There is an old say in the Chinese culture that “The one who hurt most, love most.” Hitting is a way to express love in the old times. Perhaps this is the way it is? The more you care, the easier you lose control? What I believe is that if you are truly in love, you would not think about violence even him/her drives you crazy.

  6. Santosh Kalidindi

    From my personal observations, I believe that one possible reason that women remain in abusive relationships is because they don’t recognize it for what it is until it is too late. Women often believe that their version of “abuse” is just an innocent act by their partner in order to show their love or that it is just a phase in the relationship. As other posters have pointed out, society portrays women as individuals drawn to the “bad boy” image. As a result, women follow along and get into relationships with such partners believing that they can tame them. However, as the relationship goes on, the women slowly dies in spirit as she’s in that abusive relationship. By the time she does realize it, her self-confidence and self-worth are potentially severely damaged due to the abuse. Therefore, she might feel like there is nowhere to go or that no one will have her. Additionally, during the period that the women was unaware of the abuse, each abusive act by the partner in the relationship serves to encourage him to keep going as there is no sign of resistance.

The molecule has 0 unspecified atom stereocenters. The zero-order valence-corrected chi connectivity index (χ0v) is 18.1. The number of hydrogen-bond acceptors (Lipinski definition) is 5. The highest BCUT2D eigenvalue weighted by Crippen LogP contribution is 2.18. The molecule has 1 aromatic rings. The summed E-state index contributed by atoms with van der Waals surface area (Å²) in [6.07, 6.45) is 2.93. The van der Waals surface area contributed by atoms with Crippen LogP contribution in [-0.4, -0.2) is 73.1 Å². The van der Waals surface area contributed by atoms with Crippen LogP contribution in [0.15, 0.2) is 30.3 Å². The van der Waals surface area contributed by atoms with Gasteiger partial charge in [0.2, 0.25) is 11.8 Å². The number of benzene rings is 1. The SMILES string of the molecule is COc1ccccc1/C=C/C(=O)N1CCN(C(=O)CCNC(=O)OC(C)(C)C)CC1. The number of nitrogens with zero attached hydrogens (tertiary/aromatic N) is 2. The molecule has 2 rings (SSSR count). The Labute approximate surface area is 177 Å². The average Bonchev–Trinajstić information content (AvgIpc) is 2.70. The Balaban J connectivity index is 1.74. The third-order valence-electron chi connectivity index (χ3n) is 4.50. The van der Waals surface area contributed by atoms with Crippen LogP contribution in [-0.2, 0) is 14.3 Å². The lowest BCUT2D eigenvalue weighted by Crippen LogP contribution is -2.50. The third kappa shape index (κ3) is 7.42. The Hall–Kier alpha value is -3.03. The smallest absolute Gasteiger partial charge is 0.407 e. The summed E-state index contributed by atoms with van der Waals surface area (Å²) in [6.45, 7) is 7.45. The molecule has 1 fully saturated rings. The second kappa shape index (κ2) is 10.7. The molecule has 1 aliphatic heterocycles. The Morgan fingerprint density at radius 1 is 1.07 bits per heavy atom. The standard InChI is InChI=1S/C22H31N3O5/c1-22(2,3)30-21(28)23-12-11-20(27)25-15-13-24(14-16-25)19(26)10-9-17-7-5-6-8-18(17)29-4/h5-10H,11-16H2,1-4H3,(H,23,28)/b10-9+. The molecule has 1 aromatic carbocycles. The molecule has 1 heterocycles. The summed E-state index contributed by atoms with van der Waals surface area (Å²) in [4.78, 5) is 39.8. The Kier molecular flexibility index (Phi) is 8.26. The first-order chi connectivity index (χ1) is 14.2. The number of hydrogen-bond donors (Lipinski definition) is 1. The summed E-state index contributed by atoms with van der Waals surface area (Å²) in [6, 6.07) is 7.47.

7. Like many women, I have been a victim of domestic violence. Three months ago I left the father of my children and now can not believe what I put myself through. Pleases do not misunderstand me HE was the abuser but I contributed to my abuse by sticking around for five and a half years. The few people that know the whole story of my break up often ask ‘why did you put up with it’ for which I could give a laundry list of reasons but the bottom line was I stuck around because of hope. I kept hoping he would change while being fully aware that abusers do not change. Our society engrains in us that people can AND do change and that is what women like me hold onto. If you know someone in an abusive situation give them support without chastizing them. Trust me she already feels bad enough.

  8. I have to confess that I was a sucker for the bad bay image often portrayed in my favorite romance novels and romantic movies. I wanted the cool, tall, dark and mysterious man on the motorcycle who could drive me wild. I eventually found that very guy and ended up putting myself through an emotional roller coaster. Though he did not hurt me physically, he was verbally abusive and controlling. Though I was always there for him, he was never there for me emotionally. In fact, he was basically emotionally unavailable. Like many girls, I stuck around hoping that he would eventually love me the way I loved him.